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100 Years of Bat Mitzvahs in America

100 Years of Bat Mitzvahs in America


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100 Years of Bat Mitzvahs in America

By Drew Kramer

The first reported bar mitzvah occurred in the 15th century. It was a simple coming of age celebration, marked only by calling the bar mitzvah boy to make a blessing over the Torah and deliver a public speech thanking his parents and guests.  As the Jewish people spread from their concentrated areas in Europe into North America in the 18th and 19th centuries, the importance of the bar mitzvah ceremony expanded from their fear that assimilating Jews would lose their connection to their history and their faith. 


Early in the 20th century, as the suffrage movement championed women’s rights in the United States, so too did the women’s role in American Judaism. In the 1920s, as women took on the right to vote, they likewise demanded the obligations and responsibilities of Jewish adulthood via the bat mitzvah. On March 18, 1922, two years after women received voting rights, a young girl named Judy Kaplan became the first official bat mitzvah. In this radical moment of Jewish and American history, the religion acknowledged that a girls’ coming of age is significant too. 


In 1922, Rabbi Mordecai Kaplan bat mitzvahed his daughter at New York City’s Society for the Advancement of Judaism. Rabbi Kaplan joked that he began the ritual for women because he was blessed with four daughters. That a ceremony happened at all was revolutionary in its day, but the pomp and circumstance did not rise to the level of that of boys. Judy Kaplan did not read from the Torah or stand on the bima as the young men of her era enjoyed. Instead, she read a blessing from the floor of the temple, since reading from the bima would have been considered a masculine space.


Bat mitzvah ritual evolved slowly from there, often happening at summer camps far removed from congregational politics. By the 1950s, ceremonies began to enter houses of worship, championed by congregational rabbis willing to push for their own daughters to be heard in their home shul.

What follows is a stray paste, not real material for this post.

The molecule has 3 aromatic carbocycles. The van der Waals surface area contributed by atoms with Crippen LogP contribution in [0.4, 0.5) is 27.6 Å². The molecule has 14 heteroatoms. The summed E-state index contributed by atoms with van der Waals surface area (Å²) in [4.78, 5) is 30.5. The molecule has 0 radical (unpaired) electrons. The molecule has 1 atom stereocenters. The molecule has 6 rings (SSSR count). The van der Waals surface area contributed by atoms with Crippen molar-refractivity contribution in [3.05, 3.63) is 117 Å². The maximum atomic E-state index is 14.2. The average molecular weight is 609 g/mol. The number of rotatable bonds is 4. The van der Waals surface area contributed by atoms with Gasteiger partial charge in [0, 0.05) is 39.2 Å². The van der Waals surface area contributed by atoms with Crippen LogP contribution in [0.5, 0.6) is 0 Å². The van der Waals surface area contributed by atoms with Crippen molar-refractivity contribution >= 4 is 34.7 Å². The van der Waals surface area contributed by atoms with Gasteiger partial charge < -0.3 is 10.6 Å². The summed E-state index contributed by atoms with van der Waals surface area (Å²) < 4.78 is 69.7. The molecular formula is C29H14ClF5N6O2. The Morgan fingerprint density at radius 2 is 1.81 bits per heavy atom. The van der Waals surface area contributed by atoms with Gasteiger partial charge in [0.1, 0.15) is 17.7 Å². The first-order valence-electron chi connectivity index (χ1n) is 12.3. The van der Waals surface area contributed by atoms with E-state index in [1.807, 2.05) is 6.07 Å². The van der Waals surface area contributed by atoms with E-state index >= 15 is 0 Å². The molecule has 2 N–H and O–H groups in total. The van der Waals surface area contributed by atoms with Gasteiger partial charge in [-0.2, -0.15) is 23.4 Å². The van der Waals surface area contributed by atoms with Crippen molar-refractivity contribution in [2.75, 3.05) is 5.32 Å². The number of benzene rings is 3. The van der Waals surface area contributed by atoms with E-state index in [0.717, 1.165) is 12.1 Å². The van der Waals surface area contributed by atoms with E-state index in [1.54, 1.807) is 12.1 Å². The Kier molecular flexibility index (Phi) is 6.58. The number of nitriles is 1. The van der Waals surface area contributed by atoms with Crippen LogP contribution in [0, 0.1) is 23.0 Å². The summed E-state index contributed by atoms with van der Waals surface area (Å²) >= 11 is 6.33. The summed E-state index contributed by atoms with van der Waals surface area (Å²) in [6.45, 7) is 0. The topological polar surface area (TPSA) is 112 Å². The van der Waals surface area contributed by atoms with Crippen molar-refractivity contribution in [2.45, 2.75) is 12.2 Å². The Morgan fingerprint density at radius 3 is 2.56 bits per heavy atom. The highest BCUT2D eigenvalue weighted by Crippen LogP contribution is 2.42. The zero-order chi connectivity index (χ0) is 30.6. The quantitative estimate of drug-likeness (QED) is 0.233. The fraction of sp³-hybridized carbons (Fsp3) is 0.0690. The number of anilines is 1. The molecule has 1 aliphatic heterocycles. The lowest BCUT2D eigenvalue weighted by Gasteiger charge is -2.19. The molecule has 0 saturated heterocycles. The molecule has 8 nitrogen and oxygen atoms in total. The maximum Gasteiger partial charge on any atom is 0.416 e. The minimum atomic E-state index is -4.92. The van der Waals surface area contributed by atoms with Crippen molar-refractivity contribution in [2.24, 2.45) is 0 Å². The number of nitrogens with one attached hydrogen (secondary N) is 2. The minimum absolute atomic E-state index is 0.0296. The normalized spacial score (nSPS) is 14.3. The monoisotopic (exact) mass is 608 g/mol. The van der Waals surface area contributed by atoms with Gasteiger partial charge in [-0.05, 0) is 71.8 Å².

As the second wave of feminism spread in the 1960s, women demanded full rights in Jewish communities. Girls wanted to read from the Torah and to count in a minyan, the quorum of ten men over the age of 13 required for traditional Jewish public worship. Although she may not have known it at the time, in 1968, Robin Davis Tartarkin became one such woman. As a young girl growing up in a Conservative Jewish community in Syracuse, New York, keeping Kosher, lighting the candles on Friday nights and attending Temple every Saturday morning with her brother and grandfather was the foundation of her youth. After years of study in Hebrew school, on Friday, April 26, 1968, Robin felt “profoundly ready to step up to the bima to become a woman.” Unlike the lavish celebrations of today, Robin recalls a festive Oneg (an informal gathering for food and drink after Shabbat) for family and the congregation. The event launched Robin’s adult commitment to Jewish philanthropy and tradition. While at 13 she may not have considered herself a religious renegade, her call to the bima helped transform the role for women in synagogues across America.  


In the years that followed, new ceremonies, like baby namings, evolved to honor milestone moments in Jewish womanhood. Sally Priesand became the first ordained American female rabbi in 1972. As women shattered glass ceilings on the bima, a new generation of girls grew up seeing themselves in their clergy and community leadership. 


Today, Reform and Conservative tween girls across America expect to read from the Torah on the Saturday morning of their Bat Mitzvah without necessarily understanding the fight it took to  get her there. While the feminist movement in America reshapes the vision for equality in American Judaism, inequality across all organized religions, including Judaism, still exists. In some sects of Judaism, women still struggle for equal rights in marriage and divorce. In those same circles, women are still overlooked in the count for miniyans and positions of Jewish leadership. There is still work to be done to achieve equality and inclusion in our modern world where gender is a spectrum. No longer bound by the binary of male and female, religious institutions must create room and rights for all beings across the diverse range of human experience.    

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